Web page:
An increasing number of objects can be connected and interact with other objects and with people. This Internet of Things (IoT) has certainly been the subject of plenty of hype, but its potential is real. Although some basic technology for supporting it is in place, the full potential of this world of connected objects has not quite been realized. Obviously, we need to have connectable objects in the first place, but this is well under way. According to Intel’s 2014 earnings report, the IoT is a $2.1 billion business for Intel alone, up 19 percent from the previous year.
Less obvious is the requirement for a way for people to interact with connected objects. Many connected things will communicate directly with each other, but at some point, people will need to interact with many of them. For this, there has to be a user interface, most likely in the form of an app. But app-based user interfaces (UI) pose a problem, because if there are a few hundred things in our environments that we want to interact with and each has its own user interface, the total number of user interfaces will be overwhelming. Worse, popular connected objects may have more than one UI. Right now there are more than 100 apps in the iTunes Store and Google Play Store for controlling just one type of light bulb, the Philips Hue. Finding and using the right app for all of our connected objects will be very difficult. To manage this, we need a natural, generic means of communication that doesn’t require installing and learning to use hundreds of apps.
Natural language, especially spoken language, is a good way to communicate with many kinds of connected objects. You can say, “Turn the light in the bedroom on.” Or you can say, “Is the garage door closed?” without scrolling through a lot of screens. In fact, natural language is starting to become an important user interface in personal assistant applications such as Amazon Echo, VoicePod, and other home control systems. Voice interfaces in cars, such as Ford Sync or Lexus Voice Command, provide a general-purpose user interface to sets of services in the car. Personal assistants such as Apple's Siri provide a similar aggregation function for many Web services, and it's reasonable to predict that personal assistants will eventually control connected objects as well. Before any of this can be successful, though, personal assistant APIs will have to become more open to developers, so that developers can connect the assistant to new objects and services.
The number and variety of possible connected objects makes it unrealistic to expect a single company to provide interfaces to more than a fraction of them. But right now Siri is completely closed, Microsoft Cortana only supports launching (not interacting with) an app from its interface, and Google Now's API is only open to selected partners. A few smaller personal assistant platforms—Xowi and Pandorabots—do have open APIs, and more personal assistant APIs will become open as time goes by. But just being open isn't enough. IoT interfaces will be much easier to develop if the results they produce are not only available to developers, but are in a standard format too. That way developers won't have to work with completely different API formats for all the current personal assistants and all those that may come along in the future. In fact, there is a standard for speech understanding results that would be an excellent interface between personal assistants and connected objects—EMMA (Extensible Multimodal Annotation), a standard from the World Wide Web Consortium. EMMA provides a standard way to represent not only user intents but also important metadata about user inputs, such as alternative results, confidences, timestamps, the processor used to create the results, and more.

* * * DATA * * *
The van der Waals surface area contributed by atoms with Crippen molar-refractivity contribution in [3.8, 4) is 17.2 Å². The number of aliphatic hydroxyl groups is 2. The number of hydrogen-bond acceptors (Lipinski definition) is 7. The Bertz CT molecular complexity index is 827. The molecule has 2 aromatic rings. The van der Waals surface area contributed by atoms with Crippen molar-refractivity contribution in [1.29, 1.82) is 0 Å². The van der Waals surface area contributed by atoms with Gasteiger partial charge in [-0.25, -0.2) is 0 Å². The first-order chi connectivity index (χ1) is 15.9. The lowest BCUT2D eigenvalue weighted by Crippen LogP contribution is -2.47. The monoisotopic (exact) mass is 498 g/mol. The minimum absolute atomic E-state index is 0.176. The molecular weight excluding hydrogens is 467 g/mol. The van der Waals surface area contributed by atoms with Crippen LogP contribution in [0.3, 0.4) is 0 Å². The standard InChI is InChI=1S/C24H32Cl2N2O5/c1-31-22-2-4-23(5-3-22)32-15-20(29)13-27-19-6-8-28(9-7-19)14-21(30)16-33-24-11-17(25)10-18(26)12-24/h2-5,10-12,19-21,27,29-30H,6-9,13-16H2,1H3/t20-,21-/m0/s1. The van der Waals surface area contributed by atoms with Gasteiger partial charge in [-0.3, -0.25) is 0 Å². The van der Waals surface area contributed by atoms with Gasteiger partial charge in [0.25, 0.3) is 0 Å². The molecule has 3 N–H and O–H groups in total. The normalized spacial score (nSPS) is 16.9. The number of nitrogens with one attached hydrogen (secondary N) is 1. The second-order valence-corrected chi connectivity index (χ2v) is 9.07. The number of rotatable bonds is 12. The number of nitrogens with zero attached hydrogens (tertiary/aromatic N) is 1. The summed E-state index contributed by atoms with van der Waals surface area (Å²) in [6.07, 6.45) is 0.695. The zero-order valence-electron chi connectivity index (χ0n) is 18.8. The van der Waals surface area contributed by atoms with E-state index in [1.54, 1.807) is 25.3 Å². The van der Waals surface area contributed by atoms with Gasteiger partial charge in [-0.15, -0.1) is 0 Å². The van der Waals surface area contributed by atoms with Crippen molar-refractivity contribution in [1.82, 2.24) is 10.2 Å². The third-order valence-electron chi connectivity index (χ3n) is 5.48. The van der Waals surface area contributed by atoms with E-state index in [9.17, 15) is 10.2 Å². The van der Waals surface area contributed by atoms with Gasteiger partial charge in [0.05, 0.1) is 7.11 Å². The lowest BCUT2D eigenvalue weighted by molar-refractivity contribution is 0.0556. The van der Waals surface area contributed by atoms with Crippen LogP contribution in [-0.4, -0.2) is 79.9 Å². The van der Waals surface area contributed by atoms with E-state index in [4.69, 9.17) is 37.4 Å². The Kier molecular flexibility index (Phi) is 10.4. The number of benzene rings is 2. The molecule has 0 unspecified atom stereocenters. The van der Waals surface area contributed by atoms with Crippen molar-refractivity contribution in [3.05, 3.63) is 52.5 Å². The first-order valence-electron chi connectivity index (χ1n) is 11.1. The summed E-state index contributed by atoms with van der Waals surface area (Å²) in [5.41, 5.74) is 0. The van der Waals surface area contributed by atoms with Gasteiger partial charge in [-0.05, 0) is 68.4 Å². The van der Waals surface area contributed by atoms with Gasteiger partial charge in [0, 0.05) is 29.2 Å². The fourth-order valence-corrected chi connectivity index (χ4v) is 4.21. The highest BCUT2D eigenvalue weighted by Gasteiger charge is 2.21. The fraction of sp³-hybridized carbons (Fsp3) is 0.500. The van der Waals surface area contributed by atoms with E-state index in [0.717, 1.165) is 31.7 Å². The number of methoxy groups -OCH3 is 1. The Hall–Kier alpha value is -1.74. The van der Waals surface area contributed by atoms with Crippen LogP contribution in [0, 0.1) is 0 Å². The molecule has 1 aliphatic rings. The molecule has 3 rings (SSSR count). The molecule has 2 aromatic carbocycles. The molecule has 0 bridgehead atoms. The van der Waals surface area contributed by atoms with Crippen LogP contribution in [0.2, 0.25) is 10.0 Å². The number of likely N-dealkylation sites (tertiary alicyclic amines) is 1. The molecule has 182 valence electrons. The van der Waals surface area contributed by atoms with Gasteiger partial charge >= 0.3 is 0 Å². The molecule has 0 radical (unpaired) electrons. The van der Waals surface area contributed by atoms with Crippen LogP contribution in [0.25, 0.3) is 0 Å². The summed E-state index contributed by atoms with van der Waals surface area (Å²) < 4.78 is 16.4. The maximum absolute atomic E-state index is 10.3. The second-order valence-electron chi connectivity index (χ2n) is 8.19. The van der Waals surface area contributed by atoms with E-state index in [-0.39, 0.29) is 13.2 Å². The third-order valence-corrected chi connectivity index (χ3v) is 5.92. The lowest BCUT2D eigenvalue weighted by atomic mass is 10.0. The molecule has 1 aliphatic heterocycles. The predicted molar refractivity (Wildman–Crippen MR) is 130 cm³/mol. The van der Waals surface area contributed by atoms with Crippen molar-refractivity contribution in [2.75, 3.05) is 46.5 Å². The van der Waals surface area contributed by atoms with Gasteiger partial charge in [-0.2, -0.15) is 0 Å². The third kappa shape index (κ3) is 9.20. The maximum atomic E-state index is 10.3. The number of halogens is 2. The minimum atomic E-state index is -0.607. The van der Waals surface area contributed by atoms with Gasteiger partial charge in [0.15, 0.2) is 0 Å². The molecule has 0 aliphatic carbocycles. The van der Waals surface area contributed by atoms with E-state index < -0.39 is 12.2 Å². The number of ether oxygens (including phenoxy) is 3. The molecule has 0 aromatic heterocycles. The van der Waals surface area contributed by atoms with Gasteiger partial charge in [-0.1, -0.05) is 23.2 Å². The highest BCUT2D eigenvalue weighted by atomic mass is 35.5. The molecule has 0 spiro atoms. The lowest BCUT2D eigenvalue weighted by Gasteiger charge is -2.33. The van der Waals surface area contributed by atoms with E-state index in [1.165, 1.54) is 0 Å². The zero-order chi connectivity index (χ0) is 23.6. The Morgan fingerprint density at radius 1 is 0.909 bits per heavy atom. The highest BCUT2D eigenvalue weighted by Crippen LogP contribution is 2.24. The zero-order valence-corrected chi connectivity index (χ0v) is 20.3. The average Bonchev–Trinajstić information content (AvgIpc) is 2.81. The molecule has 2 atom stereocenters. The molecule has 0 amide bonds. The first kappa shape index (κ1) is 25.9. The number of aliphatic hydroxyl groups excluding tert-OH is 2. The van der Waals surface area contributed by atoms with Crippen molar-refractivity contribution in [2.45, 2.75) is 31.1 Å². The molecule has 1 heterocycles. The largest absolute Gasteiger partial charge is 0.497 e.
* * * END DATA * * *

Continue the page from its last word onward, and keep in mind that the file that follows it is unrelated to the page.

If the output of the speech and language processing components of personal assistants were in the form of EMMA, developing new interfaces to connected objects would be much simpler because developers would only have to work with EMMA-formatted results. Combining natural language interfaces with a standard output format such as EMMA will dramatically accelerate the growth of the IoT by making it easier for users and developers to connect with the enormous variety of current and future connected objects.
Deborah Dahl, Ph.D., is principal at speech and language consulting firm Conversational Technologies and chair of the World Wide Web Consortium’s Multimodal Interaction Working Group. She can be reached at firstname.lastname@example.org.